• Traditional test prep classes may be best if you have historically learned best in a classroom environment.

  • Tutoring–either in person or online–may be the best choice if you’re someone who responds best to individual interaction, or if you know you have very specific areas you need to focus on in your preparation. 

Whichever preparation method you choose, study consistently and steadily to achieve your goals!

Our expert MBA admissions consultants can give you personalized advice on which test to take and help you with any other aspect of your business school application. Check out our MBA Admissions Consulting Services to learn how we can help you get ACCEPTED!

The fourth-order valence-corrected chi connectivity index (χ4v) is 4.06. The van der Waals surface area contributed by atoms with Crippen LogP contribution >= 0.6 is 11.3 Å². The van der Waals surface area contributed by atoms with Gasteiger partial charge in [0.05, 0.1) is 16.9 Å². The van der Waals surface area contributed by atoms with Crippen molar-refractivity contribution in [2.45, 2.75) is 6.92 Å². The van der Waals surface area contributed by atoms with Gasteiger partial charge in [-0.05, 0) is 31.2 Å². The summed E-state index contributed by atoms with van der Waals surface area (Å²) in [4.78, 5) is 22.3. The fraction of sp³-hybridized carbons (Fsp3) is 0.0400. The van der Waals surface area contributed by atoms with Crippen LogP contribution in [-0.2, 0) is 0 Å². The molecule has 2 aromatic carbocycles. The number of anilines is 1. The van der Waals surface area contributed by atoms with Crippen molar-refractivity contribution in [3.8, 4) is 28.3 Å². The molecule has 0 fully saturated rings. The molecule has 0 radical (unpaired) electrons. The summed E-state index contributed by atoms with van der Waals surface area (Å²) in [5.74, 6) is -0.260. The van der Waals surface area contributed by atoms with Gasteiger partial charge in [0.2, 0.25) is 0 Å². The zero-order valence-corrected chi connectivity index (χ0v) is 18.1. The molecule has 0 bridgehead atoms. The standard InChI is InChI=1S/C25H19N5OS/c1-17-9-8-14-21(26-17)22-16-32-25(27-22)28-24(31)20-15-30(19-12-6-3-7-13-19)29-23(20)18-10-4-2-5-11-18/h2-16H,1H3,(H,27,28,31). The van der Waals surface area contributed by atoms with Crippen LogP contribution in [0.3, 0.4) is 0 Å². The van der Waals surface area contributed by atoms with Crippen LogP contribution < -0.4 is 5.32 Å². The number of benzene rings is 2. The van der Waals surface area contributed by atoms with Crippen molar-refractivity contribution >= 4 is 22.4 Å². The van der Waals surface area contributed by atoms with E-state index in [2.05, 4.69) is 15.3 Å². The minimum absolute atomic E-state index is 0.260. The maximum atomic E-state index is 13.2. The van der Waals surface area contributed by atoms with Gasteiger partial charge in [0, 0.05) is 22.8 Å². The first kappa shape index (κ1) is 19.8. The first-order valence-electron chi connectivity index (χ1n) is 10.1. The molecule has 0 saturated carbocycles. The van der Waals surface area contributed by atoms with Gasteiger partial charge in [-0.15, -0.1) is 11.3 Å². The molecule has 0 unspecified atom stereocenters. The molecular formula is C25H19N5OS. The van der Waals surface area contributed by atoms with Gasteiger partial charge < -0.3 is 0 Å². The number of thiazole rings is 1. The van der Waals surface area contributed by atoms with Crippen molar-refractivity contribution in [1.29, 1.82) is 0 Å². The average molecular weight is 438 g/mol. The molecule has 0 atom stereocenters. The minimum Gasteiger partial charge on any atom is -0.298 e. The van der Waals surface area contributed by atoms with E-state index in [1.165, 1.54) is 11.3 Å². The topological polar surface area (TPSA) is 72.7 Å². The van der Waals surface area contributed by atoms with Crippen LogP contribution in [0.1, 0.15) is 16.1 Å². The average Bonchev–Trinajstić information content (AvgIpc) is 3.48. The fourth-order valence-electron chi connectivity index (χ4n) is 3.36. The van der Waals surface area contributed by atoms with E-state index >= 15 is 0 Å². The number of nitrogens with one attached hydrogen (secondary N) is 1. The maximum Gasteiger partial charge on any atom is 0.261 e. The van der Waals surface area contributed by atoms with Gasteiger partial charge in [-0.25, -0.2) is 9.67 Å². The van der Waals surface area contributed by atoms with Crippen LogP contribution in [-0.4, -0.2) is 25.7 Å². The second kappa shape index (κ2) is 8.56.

Accepted

For 25 years, Accepted has helped business school applicants gain acceptance to top programs. Our outstanding team of MBA admissions consultants features former business school admissions directors and professional writers who have guided our clients to admission at top MBA, EMBA, and other graduate business programs worldwide including Harvard, Stanford, Wharton, Booth, INSEAD, London Business School, and many more. Want an MBA admissions expert to help you get Accepted? Click here to get in touch!

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This article originally appeared on blog.accepted.com